Attention-Deficit/Hyperactivity Disorder (AD/HD) is a developmental and neurological condition, which typically presents during early childhood, with at least some symptoms present prior to age 12. Neuropsychological Assessment is the right path to understanding an individual’s specific strengths and weaknesses.  According to the Center for Disease Control, 1 in 10 children in the United States is affected by this disorder. AD/HD is considered a lifelong condition; however, the symptoms and challenges an individual with AD/HD experiences change during maturation. As a young child, an individual with AD/HD may present as more hyperactive. For example, he or she may seem to be “on the go” or “driven by a motor” and these children often behave impulsively, such as talking over others or having trouble waiting their turn. In addition, young children with AD/HD have a great deal of difficulty screening out distracting, extraneous stimuli leading to difficulty paying attention in stimulating classrooms. As an individual with AD/HD matures, they are more likely to struggle primarily with symptoms of inattention, although they may still display signs of hyperactivity. In addition, adolescents and adults with AD/HD often describe problems with executive functioning, which involve higher-level cognitive activities necessary to succeed in academic and occupational settings, such as planning, organization, time management, and productivity.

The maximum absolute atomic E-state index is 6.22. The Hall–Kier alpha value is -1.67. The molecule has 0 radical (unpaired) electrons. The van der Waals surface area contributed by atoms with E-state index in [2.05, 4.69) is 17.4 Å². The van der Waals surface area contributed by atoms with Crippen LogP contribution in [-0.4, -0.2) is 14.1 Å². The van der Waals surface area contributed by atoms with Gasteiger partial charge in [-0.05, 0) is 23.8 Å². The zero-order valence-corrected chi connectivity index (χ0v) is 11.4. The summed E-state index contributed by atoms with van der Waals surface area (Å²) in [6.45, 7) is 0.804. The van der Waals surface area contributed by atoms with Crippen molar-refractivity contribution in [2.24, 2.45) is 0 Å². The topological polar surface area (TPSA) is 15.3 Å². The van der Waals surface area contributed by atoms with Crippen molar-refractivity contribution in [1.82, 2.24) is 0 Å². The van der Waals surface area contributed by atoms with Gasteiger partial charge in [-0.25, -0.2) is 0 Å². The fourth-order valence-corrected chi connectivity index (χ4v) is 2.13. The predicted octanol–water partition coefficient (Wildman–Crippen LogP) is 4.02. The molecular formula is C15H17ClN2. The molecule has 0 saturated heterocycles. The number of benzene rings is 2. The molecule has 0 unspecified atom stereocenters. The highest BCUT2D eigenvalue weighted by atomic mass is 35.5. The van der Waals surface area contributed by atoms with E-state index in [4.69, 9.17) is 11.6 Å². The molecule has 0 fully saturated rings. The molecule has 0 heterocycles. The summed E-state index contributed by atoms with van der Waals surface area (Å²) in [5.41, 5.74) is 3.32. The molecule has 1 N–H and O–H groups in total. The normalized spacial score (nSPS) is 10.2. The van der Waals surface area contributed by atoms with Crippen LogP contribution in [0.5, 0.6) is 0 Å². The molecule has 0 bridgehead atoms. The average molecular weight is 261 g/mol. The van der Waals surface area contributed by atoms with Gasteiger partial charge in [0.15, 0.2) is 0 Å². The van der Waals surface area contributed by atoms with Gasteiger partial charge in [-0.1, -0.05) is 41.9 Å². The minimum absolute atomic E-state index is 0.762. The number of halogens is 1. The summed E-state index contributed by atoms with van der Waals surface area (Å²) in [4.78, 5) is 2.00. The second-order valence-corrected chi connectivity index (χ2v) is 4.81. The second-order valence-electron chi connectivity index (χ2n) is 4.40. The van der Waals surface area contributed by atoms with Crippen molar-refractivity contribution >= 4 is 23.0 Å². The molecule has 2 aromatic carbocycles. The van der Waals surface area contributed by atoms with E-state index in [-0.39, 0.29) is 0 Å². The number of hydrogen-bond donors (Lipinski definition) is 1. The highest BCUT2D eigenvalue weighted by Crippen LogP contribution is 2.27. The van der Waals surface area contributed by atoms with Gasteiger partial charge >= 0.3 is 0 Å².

Although AD/HD is a chronic condition, the symptoms can be effectively managed through a variety of techniques, such as psychotropic medications, microbiome treatment, and behavioral strategies. Our more advanced understanding of AD/HD and Learning Disabilities has led to a better definition of why ADHD has become so detrimental to success… The answer is developing the EXECUTIVE FUNCTIONS!

The APPS included in this list can also provide hands-on resources to combat some of the difficulties related to this condition by increasing problem-solving skills, aiding organization, and assisting with task management. These days, everyone seems to have some kind of device not far away, making smartphone and tablet apps ideal tools for ADHD symptom management. If you or your child is having trouble getting through assigned work or can’t seem to focus at work or around the house, find help right on your smartphone or tablet. These apps do everything from set reminders and create to-do lists to improve concentration.

Assessment and Treatment of AD/HD

When a client reports symptoms of attention deficit, we approach the test evaluations very carefully. This is because the behavioral symptom of inattention may be linked to many disorders and etiologies. A psychological assessment has the capacity to diagnose a condition such as AD/HD, but it lacks the specificity to understand what is causing the symptoms. This is why we always recommend a comprehensive neuropsychological assessment. Neuropsychological testing evaluates all the cognitive domains including intellectual, achievement, attention and working memory, language functioning, visual-spatial functioning, executive functioning, and personality development. Evaluation of this last area is so important because cognitive disorders such as AD/HD affect a person’s self-confidence, which can lead to anxiety, depression, drug use, etc. Knowing that there is a developmental antecedent to internalized or externalized symptoms is life-changing feedback for a client that struggles with depression or addiction.